Although not necessarily determining major antigenic drift, the alterations of N-linked glycosylation sites are likely to contribute to more complex conformational changes in the HA due to gain or loss of glycosylation and can thus facilitate immune escape [12]. Furthermore, any amino acid changes in the 140–146 region of HA have been shown to be characteristic for antigenically distinct viruses of epidemic significance [9,13,14]. The amino acid substitution S144K in the emerging subclade 3C.2a2 viruses together with the loss of an N-linked glycosylation site (N122D) shows potential for antigenic drift that warrants further monitoring during this ongoing season. A limitation of our study was the lack of detailed vaccination data.

Our findings in London of the rapid emergence of genetically drifted influenza A(H3N2) viruses underscore the potential for such strains to spread rapidly in hospital environments among patients and staff. Characterising emerging strains of influenza by next generation sequencing adds to the local and national monitoring of influenza trends. Further studies are needed to investigate the antigenic effects of substitutions occurring within the newly described subclade.

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WHO H7N9 Risk Assessment - Feb 2017

















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Yesterday the World Health Organization released a new Influenza at the human-animal interface report - one that reflects information provided by the Chinese government through February 14th of this year.  As new cases continue to be announced - and others are presumably in the `pipeline' - case totals increase almost daily.
As the chart above illustrates, H7N9 cases this winter have already exceeded anything we've seen to date, and China's winter epidemic season typically has a couple of more months to run.
The cases reported reflect the `sickest of the sick' - those ill enough to require hospitalization - and so we really don't have a good handle on how many mild or moderate cases there may be.  The assumption is that number is substantial (see Beneath The H7N9 Pyramid).


Despite this abrupt increase in cases, we've seen no evidence of sustained or efficient human-to-human transmission of the virus.  Clusters have been small, and infrequently reported.  For cases where information is known, the vast majority appear to have had recent close contact with live poultry. 
Today's report does not address the recent HPAI variant viruses detected in both Taiwan and Guangdong Province (see Two H7N9 `Variants' Isolated From Human Cases) in January, as this report was compiled prior to those announcements.  So far, we've not seen any indication that these genetic changes increase the health risk to humans.

Today's report also details two swine origin H1N1 infections in Europe, and contains a line listing of H7N9 cases.   Follow the link to read the full report.

Influenza at the human-animal interface
Summary and assessment, 17 January to 14 February 2017

  • New infections1: Since the previous update, new human infections with influenza A(H7N9) andA(H1N1)v viruses were reported.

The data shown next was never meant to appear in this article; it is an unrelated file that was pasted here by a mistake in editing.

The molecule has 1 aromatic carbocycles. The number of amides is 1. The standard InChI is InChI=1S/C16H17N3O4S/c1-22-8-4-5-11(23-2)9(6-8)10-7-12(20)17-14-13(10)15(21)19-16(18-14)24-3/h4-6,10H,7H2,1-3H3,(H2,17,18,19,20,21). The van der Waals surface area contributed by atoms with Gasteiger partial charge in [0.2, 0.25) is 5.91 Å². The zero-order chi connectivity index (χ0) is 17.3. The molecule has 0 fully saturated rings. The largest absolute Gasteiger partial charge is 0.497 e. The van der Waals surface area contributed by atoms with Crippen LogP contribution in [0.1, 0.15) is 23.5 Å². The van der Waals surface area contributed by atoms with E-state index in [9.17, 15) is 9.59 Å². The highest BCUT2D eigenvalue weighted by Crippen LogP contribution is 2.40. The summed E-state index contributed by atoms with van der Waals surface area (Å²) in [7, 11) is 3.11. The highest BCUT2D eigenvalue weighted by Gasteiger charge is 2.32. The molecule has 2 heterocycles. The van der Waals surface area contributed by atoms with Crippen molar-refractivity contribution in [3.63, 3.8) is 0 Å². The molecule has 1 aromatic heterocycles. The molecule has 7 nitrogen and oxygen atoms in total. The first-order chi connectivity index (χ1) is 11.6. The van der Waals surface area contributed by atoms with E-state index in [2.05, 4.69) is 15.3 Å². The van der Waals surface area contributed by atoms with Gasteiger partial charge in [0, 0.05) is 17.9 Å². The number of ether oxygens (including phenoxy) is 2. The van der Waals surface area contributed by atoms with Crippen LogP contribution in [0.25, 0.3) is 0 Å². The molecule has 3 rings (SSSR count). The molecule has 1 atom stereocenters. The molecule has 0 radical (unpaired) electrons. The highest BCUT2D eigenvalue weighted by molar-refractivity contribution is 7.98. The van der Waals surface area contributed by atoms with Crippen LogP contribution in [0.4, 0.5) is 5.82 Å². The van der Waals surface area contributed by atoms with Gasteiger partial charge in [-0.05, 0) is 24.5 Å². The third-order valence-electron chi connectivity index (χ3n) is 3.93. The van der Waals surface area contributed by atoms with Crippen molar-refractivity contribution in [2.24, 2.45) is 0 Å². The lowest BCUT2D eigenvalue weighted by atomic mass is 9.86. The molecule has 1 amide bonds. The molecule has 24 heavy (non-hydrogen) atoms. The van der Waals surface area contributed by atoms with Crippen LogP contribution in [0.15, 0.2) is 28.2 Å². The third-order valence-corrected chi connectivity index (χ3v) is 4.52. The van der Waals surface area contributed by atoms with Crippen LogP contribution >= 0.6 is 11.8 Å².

• Risk assessment: The overall public health risk from currently known influenza viruses at thehuman-animal interface has not changed, and the likelihood of sustained human-to-humantransmission of these viruses remains low. Further human infections with viruses of animalorigin are expected.
  • IHR compliance: All human infections caused by a new influenza subtype are required to be reported under the International Health Regulations (IHR, 2005).2 This includes any animal andnon-circulating seasonal influenza viruses. Information from these notifications is critical toinform risk assessments for influenza at the human-animal interface.

Avian Influenza Viruses

Avian influenza A(H5) viruses

Current situation:

Since the last update, no new laboratory-confirmed human cases of influenza A(H5) virus infection were reported to WHO. Influenza A(H5) subtype viruses have the potential to cause disease in humans and thus far, no human cases, other than those with influenza A(H5N1) and A(H5N6) viruses, have been reported to WHO. According to reports received by the World Organisation for Animal Health (OIE), various influenza A(H5) subtypes continue to be detected in birds in West Africa, Europe and Asia. There have also been numerous detections of influenza A(H5N8) viruses in wild birds and domestic poultry in several countries in Africa, Asia and Europe since June 2016. For more information on the background and public health risk of these viruses, please see the WHO assessment of risk associated with influenza A(H5N8) virus here.

Avian influenza A(H7N9) viruses

Current situation:

During this reporting period, 305 laboratory-confirmed human cases of influenza A(H7N9) virus infection were reported to WHO from China. Case details are presented in the table in the Annex of this document. For additional details on these cases and public health interventions, see the Disease Outbreak News, and for analysis of recent scientific information on the A(H7N9) influenza virus, please see a recent WHO publication here.

1 For epidemiological and virological features of human infections with animal influenza viruses not reported in this assessment, see the yearly report on human cases of influenza at the human-animal interface published in the Weekly Epidemiological Record. www.who.int/wer/en/
2 World Health Organization. Case definitions for the four diseases requiring notification in all
circumstances under the International Health Regulations (2005). www.who.int/ihr/Case_Definitions.pdf

As of 14 February 2017, a total of 1223 laboratory-confirmed cases of human infection with avian influenza A(H7N9) viruses, including at least 380 deaths3, have been reported to WHO (Figure 2). According to reports received by the Food and Agriculture Organization (FAO) on surveillance activities for avian influenza A(H7N9) viruses in China4, positives among virological samples continue to be detected mainly from live bird markets, vendors and some commercial or breeding farms.